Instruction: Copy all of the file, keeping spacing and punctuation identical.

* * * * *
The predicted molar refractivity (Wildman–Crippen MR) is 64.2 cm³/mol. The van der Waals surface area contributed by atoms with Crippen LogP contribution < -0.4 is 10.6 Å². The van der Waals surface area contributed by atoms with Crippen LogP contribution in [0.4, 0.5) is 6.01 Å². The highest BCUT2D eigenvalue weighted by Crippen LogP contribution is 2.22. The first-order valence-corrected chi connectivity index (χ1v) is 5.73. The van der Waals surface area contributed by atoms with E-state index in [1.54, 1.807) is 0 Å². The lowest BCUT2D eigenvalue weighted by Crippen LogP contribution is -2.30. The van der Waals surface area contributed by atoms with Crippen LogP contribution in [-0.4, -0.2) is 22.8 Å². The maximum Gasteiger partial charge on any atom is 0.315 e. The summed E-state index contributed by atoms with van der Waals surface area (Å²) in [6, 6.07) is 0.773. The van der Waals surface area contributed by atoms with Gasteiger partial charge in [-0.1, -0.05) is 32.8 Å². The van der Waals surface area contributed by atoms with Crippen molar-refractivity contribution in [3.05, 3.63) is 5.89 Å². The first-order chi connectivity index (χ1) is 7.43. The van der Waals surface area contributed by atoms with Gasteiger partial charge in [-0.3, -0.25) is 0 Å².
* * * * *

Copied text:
The predicted molar refractivity (Wildman–Crippen MR) is 64.2 cm³/mol. The van der Waals surface area contributed by atoms with Crippen LogP contribution < -0.4 is 10.6 Å². The van der Waals surface area contributed by atoms with Crippen LogP contribution in [0.4, 0.5) is 6.01 Å². The highest BCUT2D eigenvalue weighted by Crippen LogP contribution is 2.22. The first-order valence-corrected chi connectivity index (χ1v) is 5.73. The van der Waals surface area contributed by atoms with E-state index in [1.54, 1.807) is 0 Å². The lowest BCUT2D eigenvalue weighted by Crippen LogP contribution is -2.30. The van der Waals surface area contributed by atoms with Crippen LogP contribution in [-0.4, -0.2) is 22.8 Å². The maximum Gasteiger partial charge on any atom is 0.315 e. The summed E-state index contributed by atoms with van der Waals surface area (Å²) in [6, 6.07) is 0.773. The van der Waals surface area contributed by atoms with Gasteiger partial charge in [-0.1, -0.05) is 32.8 Å². The van der Waals surface area contributed by atoms with Crippen molar-refractivity contribution in [3.05, 3.63) is 5.89 Å². The first-order chi connectivity index (χ1) is 7.43. The van der Waals surface area contributed by atoms with Gasteiger partial charge in [-0.3, -0.25) is 0 Å².